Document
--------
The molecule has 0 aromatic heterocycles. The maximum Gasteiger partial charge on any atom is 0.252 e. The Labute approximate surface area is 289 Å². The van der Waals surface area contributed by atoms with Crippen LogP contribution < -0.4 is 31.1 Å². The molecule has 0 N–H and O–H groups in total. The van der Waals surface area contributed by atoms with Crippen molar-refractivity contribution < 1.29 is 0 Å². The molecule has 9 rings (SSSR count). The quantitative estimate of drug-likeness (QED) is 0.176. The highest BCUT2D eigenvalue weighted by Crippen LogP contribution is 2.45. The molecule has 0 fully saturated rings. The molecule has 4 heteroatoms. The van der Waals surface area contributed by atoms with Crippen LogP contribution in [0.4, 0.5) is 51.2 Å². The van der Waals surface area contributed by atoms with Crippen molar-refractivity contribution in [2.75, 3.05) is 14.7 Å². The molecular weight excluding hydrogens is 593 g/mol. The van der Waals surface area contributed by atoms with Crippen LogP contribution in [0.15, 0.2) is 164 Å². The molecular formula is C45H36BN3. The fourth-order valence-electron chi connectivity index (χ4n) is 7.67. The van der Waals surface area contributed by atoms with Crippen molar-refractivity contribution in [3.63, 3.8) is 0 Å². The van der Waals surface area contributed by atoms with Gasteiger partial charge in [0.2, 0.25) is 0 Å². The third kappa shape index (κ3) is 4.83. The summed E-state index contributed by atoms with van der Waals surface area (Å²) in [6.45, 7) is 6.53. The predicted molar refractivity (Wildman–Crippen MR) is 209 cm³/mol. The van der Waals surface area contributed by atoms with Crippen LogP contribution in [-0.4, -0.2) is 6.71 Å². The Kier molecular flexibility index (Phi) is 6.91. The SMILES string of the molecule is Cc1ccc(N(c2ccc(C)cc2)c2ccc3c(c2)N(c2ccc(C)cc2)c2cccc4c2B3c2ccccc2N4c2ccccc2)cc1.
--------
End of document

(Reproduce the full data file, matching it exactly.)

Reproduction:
The molecule has 0 aromatic heterocycles. The maximum Gasteiger partial charge on any atom is 0.252 e. The Labute approximate surface area is 289 Å². The van der Waals surface area contributed by atoms with Crippen LogP contribution < -0.4 is 31.1 Å². The molecule has 0 N–H and O–H groups in total. The van der Waals surface area contributed by atoms with Crippen molar-refractivity contribution < 1.29 is 0 Å². The molecule has 9 rings (SSSR count). The quantitative estimate of drug-likeness (QED) is 0.176. The highest BCUT2D eigenvalue weighted by Crippen LogP contribution is 2.45. The molecule has 0 fully saturated rings. The molecule has 4 heteroatoms. The van der Waals surface area contributed by atoms with Crippen LogP contribution in [0.4, 0.5) is 51.2 Å². The van der Waals surface area contributed by atoms with Crippen molar-refractivity contribution in [2.75, 3.05) is 14.7 Å². The molecular weight excluding hydrogens is 593 g/mol. The van der Waals surface area contributed by atoms with Crippen LogP contribution in [0.15, 0.2) is 164 Å². The molecular formula is C45H36BN3. The fourth-order valence-electron chi connectivity index (χ4n) is 7.67. The van der Waals surface area contributed by atoms with Crippen molar-refractivity contribution in [3.63, 3.8) is 0 Å². The van der Waals surface area contributed by atoms with Gasteiger partial charge in [0.2, 0.25) is 0 Å². The third kappa shape index (κ3) is 4.83. The summed E-state index contributed by atoms with van der Waals surface area (Å²) in [6.45, 7) is 6.53. The predicted molar refractivity (Wildman–Crippen MR) is 209 cm³/mol. The van der Waals surface area contributed by atoms with Crippen LogP contribution in [-0.4, -0.2) is 6.71 Å². The Kier molecular flexibility index (Phi) is 6.91. The SMILES string of the molecule is Cc1ccc(N(c2ccc(C)cc2)c2ccc3c(c2)N(c2ccc(C)cc2)c2cccc4c2B3c2ccccc2N4c2ccccc2)cc1.